Fri Sep 18, 2015 3:29 pm

Billy T Kidd, why do you use that Bleiden HDMI-to-Composite converter on your Roku 2 XS, when it already has Composite output?

I learned the hard way that the current Roku 2 & 3 will display a horizontally cropped & vertically distorted picture on an old 4:3 TV because these Rokus are HDMI-only, with no Composite output, and thus no longer offer in Settings a Display Type of "4:3 Standard," which is the only reason you don't get the butchered picture with your earlier model Roku 2 XS.
– –
Roku 3 (4200) purchased for $22.93 on clearance at Office Depot > Bleiden HDMI-to-Composite converter > old 4:3 CRT TV (now in another room, as I have acquired a modern LCD flat screen TV, March 2017)

R.I.P. Roku XD|S (2100), Feb 2011–Apr 2016
 
Billy T Kidd
Posts: 94
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Re: How to connect new Roku 2 or 3 to TV or monitor without

Fri Sep 18, 2015 3:44 pm

have tried it on my 2XS,and it works flawlessly,but i connected it to an older 16x9 LCD HDTV,not an old 4x3 TV.

I think the Stick converter is meant to be used on older non-HDMI widescreen LCD/Plasma tv's,not old 4x3's.The Roku Stick converter outputs whatever AR is input.But if you're trying to get a "normal" pic.out of an old 4x3 TV,especially a widescreen image,you're probably SOL.
There might be some work-around but i wouldn't want to be the one futzing around trying to do it. :shock:
Last edited by Billy T Kidd on Thu Oct 01, 2015 10:51 am, edited 4 times in total.
 
MWDXER
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Re: How to connect new Roku 2 or 3 to TV or monitor without

Sat Sep 19, 2015 1:46 am

Would something like this work using any streaming device like a Chromecast?
 
Schmye Bubbula
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Re: How to connect new Roku 2 or 3 to TV or monitor without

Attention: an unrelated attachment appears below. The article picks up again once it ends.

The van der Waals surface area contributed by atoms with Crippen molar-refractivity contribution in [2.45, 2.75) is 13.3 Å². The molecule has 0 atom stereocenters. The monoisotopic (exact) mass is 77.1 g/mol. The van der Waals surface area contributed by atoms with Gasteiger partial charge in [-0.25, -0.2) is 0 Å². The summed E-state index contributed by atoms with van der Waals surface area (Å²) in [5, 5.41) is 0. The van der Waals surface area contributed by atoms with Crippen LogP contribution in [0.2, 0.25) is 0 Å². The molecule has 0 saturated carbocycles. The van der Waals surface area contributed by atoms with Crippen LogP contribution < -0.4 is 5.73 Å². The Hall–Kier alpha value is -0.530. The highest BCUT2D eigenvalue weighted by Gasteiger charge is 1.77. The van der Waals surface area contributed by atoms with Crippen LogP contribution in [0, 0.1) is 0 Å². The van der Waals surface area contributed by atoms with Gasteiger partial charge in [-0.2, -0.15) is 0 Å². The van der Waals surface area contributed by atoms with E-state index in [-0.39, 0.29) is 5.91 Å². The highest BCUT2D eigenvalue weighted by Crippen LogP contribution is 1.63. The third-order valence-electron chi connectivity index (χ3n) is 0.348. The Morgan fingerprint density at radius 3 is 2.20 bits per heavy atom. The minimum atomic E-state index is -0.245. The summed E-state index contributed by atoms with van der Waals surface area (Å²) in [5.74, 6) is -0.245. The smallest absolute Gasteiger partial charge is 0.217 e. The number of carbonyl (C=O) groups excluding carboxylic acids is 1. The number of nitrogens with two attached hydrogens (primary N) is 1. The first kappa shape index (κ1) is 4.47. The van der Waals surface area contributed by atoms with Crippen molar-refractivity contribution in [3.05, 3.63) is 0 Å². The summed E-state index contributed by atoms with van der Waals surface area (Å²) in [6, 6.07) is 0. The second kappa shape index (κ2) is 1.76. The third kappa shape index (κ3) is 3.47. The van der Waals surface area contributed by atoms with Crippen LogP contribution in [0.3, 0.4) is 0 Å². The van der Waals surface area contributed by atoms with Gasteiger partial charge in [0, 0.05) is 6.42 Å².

Sat Sep 19, 2015 1:54 am

^ *All* of the various HDMI-to-Composite converters will simply faithfully pass-through the Chromecast's or any other streaming device's 16:9 screen aspect ratio. Consequently, if your target is an old 4:3 TV display, you will see a butchered, horizontally-cropped, vertically-stretched picture from the current Roku 2 & 3 models, which lack a Display Type of "4:3 Standard" in Settings.
– –
Roku 3 (4200) purchased for $22.93 on clearance at Office Depot > Bleiden HDMI-to-Composite converter > old 4:3 CRT TV (now in another room, as I have acquired a modern LCD flat screen TV, March 2017)

R.I.P. Roku XD|S (2100), Feb 2011–Apr 2016
 
scottd34
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Re: How to connect new Roku 2 or 3 to TV or monitor without

Sat Sep 19, 2015 4:44 am

8mbps is not going to support too many streaming devices, netflix has their bandwidth requirements here https://help.netflix.com/en/node/306

You would be better off changing the quality int he netflix account settings first to see if that helps multiple devices stream better. Remember you need to leave 20% of your bandwidth available for overhead so you have around 6.5 mbps to work with assuming only the rokus are streaming.

You would do better getting a faster internet package to reduce buffering when multiple rokus are streaming, if that roku streams fine when it is the only thing using the network then it isnt the roku box thats having problems and you need to start looking at the network itself.
 
Billy T Kidd
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Re: How to connect new Roku 2 or 3 to TV or monitor without

Sat Sep 19, 2015 6:09 am

scottd34 wrote: